UChicago’s lack of intellectual diversity might be a consequence of misplaced priorities during the hiring process, which champion diversity of immutable characteristics and under-emphasize the need for diversity of thought. It could be a consequence of the academic institutions themselves, whose students are often apprehensive to speak freely, but whose graduates are increasingly liberal. Or, it could be a consequence of cancel culture, dissociation, and soft totalitarianism, which demand ideological conformity and penalize free thinkers. Most likely, it’s a combination of the three.
Regardless, UChicago seemingly ignores the lack of demonstrated intellectual diversity among its faculty. The university profits from national prestige and recruits students like me by championing the Chicago Principles, but it doesn’t live up to the principles it preaches. The university should hire and champion a thriving, diverse community of academics from both sides of the political aisle. A quick glance at this spring’s course selection demonstrates that UChicago currently fails to do so.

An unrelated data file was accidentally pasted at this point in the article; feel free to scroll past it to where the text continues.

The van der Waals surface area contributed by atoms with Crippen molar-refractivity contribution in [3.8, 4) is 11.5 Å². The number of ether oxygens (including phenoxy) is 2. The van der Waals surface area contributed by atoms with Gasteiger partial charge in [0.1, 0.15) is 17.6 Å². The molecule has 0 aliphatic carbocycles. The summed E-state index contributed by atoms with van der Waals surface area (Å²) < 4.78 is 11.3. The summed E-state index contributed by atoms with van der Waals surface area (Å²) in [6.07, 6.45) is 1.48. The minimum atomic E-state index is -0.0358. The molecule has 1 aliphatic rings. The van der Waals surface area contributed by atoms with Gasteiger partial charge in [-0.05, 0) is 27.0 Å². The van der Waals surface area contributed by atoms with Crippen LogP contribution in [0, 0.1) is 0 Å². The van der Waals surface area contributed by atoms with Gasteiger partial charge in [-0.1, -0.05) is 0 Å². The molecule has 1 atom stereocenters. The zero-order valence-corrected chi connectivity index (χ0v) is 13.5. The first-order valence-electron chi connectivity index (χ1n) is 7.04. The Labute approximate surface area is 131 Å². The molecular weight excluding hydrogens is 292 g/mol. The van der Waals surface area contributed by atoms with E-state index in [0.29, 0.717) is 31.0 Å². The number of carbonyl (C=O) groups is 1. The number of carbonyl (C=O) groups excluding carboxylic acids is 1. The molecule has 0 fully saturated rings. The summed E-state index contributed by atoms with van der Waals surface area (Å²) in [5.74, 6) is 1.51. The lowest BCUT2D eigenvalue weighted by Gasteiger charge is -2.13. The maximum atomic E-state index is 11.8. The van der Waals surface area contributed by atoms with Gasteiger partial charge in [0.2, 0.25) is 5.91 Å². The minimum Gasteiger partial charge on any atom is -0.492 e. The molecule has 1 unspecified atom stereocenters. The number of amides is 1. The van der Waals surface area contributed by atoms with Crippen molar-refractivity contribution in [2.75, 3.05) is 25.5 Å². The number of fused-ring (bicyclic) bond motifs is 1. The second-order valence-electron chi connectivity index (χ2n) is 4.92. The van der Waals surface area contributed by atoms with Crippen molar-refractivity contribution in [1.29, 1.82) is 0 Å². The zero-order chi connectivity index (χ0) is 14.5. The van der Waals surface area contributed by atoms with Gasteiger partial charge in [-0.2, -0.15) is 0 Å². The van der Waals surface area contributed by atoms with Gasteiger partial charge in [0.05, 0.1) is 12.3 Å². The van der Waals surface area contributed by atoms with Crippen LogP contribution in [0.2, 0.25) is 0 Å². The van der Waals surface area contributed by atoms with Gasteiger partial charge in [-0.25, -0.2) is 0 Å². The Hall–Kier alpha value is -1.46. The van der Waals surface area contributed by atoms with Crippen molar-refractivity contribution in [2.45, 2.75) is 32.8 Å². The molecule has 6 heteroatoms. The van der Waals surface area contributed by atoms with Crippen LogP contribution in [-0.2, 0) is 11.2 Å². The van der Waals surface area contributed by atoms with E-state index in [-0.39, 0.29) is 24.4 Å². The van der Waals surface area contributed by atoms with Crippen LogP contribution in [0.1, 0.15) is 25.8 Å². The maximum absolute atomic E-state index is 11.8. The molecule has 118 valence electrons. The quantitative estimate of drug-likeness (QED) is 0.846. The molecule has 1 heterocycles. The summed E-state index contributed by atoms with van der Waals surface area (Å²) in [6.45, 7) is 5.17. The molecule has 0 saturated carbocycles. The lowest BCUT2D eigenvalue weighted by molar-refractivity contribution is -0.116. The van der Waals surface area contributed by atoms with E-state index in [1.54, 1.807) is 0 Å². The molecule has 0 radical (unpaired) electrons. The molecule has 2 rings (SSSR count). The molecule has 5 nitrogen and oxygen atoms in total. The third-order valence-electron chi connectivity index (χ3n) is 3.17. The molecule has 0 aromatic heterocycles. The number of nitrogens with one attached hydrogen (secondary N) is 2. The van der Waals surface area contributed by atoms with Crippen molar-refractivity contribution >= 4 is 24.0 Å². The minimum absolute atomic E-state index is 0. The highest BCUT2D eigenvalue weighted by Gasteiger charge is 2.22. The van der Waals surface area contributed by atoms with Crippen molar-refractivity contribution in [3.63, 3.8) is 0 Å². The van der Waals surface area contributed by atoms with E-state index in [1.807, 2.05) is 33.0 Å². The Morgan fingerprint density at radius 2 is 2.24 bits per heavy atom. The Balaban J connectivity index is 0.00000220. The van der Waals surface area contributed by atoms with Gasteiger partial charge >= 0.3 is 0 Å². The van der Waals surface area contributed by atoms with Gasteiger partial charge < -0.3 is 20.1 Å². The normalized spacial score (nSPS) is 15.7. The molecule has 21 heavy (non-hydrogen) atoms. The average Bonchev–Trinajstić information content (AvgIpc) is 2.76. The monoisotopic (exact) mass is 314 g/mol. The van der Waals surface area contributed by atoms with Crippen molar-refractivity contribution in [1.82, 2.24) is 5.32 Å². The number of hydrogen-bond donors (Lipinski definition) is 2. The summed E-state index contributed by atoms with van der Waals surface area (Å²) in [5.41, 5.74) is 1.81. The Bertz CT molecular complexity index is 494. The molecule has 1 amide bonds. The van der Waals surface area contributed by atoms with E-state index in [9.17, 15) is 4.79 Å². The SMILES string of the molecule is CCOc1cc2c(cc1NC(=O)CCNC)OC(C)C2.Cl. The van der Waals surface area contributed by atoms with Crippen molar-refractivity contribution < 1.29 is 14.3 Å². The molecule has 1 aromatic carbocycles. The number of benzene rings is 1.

*The views expressed in this article solely represent the views of the author, not the views of the Chicago Thinker.
Go out and hire Ben Shapiro for a tenure track position.
If he’s not available, hire Jordan Peterson.
Clear thinking and rational people.
No more of this grievance bullshit, nor the intellectual infection of victim hood equating to virtue.
Flush the waste out of UChicago.
I don’t think this is as much of a grievance piece as much as it is a noted observation by Audrey. She is simply pointing out a discrepancy and suggesting a course of action.
To add to that, we can debate on whether or not that’s a true discrepancy or not, but to simply equate analysis to complaint seems like a fallacy to me.